Peruvian Ministry of Environment asks Congress to drop bills that promote illegal mining

Madre de Dios is one of the areas in Peru affected by illegal mining. (Image courtesy of Peru’s Ministry of Defense, Flickr).

The Peruvian Ministry of Environment (Minam in Spanish) issued a communiqué this weekend asking for two bills recently introduced in the National Congress to be rejected, as they may encourage illegal mining.

The first bill the Ministry alludes to is Bill N°. 5881, titled Deadlines for the Environmental Management Instrument for the Formalization of Small-scale and Artisanal Mining Activities. This proposal extends until April 2021 the deadline to present a regulation related to bringing into legality unregulated operations.  

In its statement, the Minam points out that the initial deadline to present this document had been extended already to December 30, 2020, and that legislators keep saying that they have not been able to deal with it due to the covid-19 pandemic.

For the Ministry of Environment, all these deadline extensions push new actors to join illegal operations

“It is not possible to continue extracting mineral resources without a proper regulation that allows for mitigating the impacts of these activities,” the communiqué reads. “Through resolution N°. 108-2020-MINAM, the Minam established a series of measures to set baselines and environmental management mechanisms.”

The government department also criticized the fact that the same bill proposes extending to the end of the year the 2019 payments that small-scale miners must make to show they are legally registered, as well as what they have to report as their minimum production quotas.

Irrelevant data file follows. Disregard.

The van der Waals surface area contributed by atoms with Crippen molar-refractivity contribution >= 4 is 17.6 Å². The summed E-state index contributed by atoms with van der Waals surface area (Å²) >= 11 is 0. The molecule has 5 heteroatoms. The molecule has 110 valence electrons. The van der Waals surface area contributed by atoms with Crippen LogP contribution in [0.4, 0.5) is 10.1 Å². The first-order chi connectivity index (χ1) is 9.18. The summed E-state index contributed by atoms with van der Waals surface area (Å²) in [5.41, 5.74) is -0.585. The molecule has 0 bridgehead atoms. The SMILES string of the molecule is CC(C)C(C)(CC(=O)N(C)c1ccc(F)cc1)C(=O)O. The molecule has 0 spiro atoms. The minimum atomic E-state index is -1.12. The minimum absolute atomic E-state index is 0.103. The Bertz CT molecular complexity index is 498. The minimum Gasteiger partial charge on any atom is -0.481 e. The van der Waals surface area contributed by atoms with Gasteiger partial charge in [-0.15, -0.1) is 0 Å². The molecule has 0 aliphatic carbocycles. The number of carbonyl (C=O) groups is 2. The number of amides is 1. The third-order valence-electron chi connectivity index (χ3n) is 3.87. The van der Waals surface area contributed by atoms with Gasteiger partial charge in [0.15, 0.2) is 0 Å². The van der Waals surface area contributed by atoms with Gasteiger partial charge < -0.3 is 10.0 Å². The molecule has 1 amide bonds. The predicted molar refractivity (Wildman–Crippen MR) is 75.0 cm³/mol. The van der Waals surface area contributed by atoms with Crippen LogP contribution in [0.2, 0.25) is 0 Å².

The second bill the Ministry is asking the legislative power to drop is called Deadline for the Comprehensive Mining Formalization Registry, which extends for another 60 days the deadline for small-scale miners to join the formalization registry. 

“This initiative should not be approved because this deadline was already extended to September 23, 2020,” the statement reads. “Technical analyses show that there is no justification to extend the deadline because from January to June, 12,000 people registered. Furthermore, during the time when a state of emergency was declared, close to 7,000 people signed up. This means that the health emergency has not been an obstacle to registration.”

For the Ministry of Environment, all these deadline extensions push new actors to join illegal operations instead of promoting the legalization process that was underway before the pandemic.

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